Blog

Gert Hans Berghuis

Partner and strategist

Only when stopping is an option, continuing is a real choice.

Corporate Startups are becoming more and more popular. Many companies choose the Lean Startup method, as used by Uber and Airbnb. Because that means success is guaranteed, and we’ll just keep going until it’s time for the champagne. Right?

The aim of every startup is success. Of course, we all know the statistic that nine out of ten startups don’t make it, but “Hey, that’s all those loser clubs on the second floor, right?” And when I speak to one of those starters two years later, and it turned out he was one of the nine, that same statistic is used as an excuse. And that’s fine. Two years of eating peanut butter sandwiches won’t kill you. And you probably learned a lot.

Luckily, in most cases, you don’t have to muddle through for two  years before realising your innovation has no chance of succeeding. If you follow the Lean Startup philosophy, then you will often know quite early on in the process that you cannot get the right problem-solution fit. In other words: you will discover that nobody wants your product.

What are the tell-tale signs  — apart from hard numbers —  that you are heading for a dead end? When you and your team find you stopped taking your ambition seriously . When you put off important presentations. When you notice you are not comfortable talking about it at parties. When nobody puts in any extra hours anymore. When you would not want to buy or use the product yourself. When you don't believe it anymore when you tell yourself you are working on a really good proposition.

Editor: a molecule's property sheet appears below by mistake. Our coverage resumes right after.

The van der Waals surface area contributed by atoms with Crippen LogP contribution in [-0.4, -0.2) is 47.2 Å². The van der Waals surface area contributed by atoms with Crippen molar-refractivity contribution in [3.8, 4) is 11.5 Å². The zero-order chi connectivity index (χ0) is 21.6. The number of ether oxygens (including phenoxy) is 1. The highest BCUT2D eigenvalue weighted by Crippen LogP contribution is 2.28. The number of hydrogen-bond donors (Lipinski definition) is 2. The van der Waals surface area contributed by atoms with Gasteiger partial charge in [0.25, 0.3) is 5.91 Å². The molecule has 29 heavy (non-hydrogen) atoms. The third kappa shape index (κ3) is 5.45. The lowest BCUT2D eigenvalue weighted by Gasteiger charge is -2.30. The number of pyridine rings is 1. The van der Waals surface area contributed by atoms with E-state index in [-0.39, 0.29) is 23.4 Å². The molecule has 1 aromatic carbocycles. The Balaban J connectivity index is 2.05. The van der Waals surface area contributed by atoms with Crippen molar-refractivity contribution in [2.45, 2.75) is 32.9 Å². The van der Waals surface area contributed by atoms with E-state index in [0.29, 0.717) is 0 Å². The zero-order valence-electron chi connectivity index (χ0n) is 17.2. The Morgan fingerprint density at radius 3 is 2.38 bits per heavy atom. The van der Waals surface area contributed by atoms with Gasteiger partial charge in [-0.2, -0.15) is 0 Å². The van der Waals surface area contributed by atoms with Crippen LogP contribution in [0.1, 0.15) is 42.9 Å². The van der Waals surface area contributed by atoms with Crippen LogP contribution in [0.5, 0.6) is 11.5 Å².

By the way, many startups ignore these signs. Because not ignoring them would mean they would have to smash their dreams to pieces. Because it would feel like quitting. Because they wouldn’t have a story to tell to the outside world at parties. “So, Jason, that idea of yours turned out to be complete trash? HAHAHAHA that’s so funny!” So back with the head in the sand, and on with developing.

And it’s not only independent startups that behave that way. Corporate Startups do the same. There are signs that it’s a wrong fit, but they keep going anyway. Stopping isn’t really an option. Because a lot of people in the organisation, including the board (oh no!!) are looking forward to the solution. In fact, the MVP demo has been scheduled for seven months. And Susan gave up her cool job as a marketing manager to become product owner and she can’t go back now. And the person in charge of the budget is going to say: “Wait, so you spent 50 thousand euros on that product-market fit phase and now you have found ... no demand?!”

Better to go back half way

In Dutch we have a saying that goes “Better to go back halfway than to get lost completely”. However, in practice, organisations prefer to develop a platform for half a million euros that they can proudly show to the Board of Directors (but which is destined to remain unused forever), than to spend one hundred thousand to find out that they can keep the other four in their pockets. That’s just good accounting, right? And you've learned a lot.

But you won’t hear a manager or a Board of Directors say “Wow, that is so valuable! Now put what you've learned in a presentation and share it with all your colleagues. Spread the word!” They prefer to see a working platform, product or service. Used or unused, it doesn’t matter.

Stopping has to be an option

Innovation does not thrive in an environment where there is a collective knowledge that all available resources are being put in the wrong thing because stopping simply isn’t an option. Innovation only thrives in a setting of energy, optimism and belief in a solution. In an open culture where choices are made on the base of validation and not based on emotions like fear, embarrassment or worry about losing a job. But it should not be a blind belief, where we prefer not to even think about a negative outcome.

Stopping should always be an accepted option. Only then will continuing be a real choice. How you do that? By addressing this at the budgeting stage. By discussing possible outcomes beforehand and working out their impact, and by formulating possible solutions ahead of time. Also by discussing what a premature ending would mean for people personally. 

And don’t forget: stopping on time should also be celebrated with champagne, because there is no quicker way to save money for your organisation and to open yourself up for new adventures and world domination.

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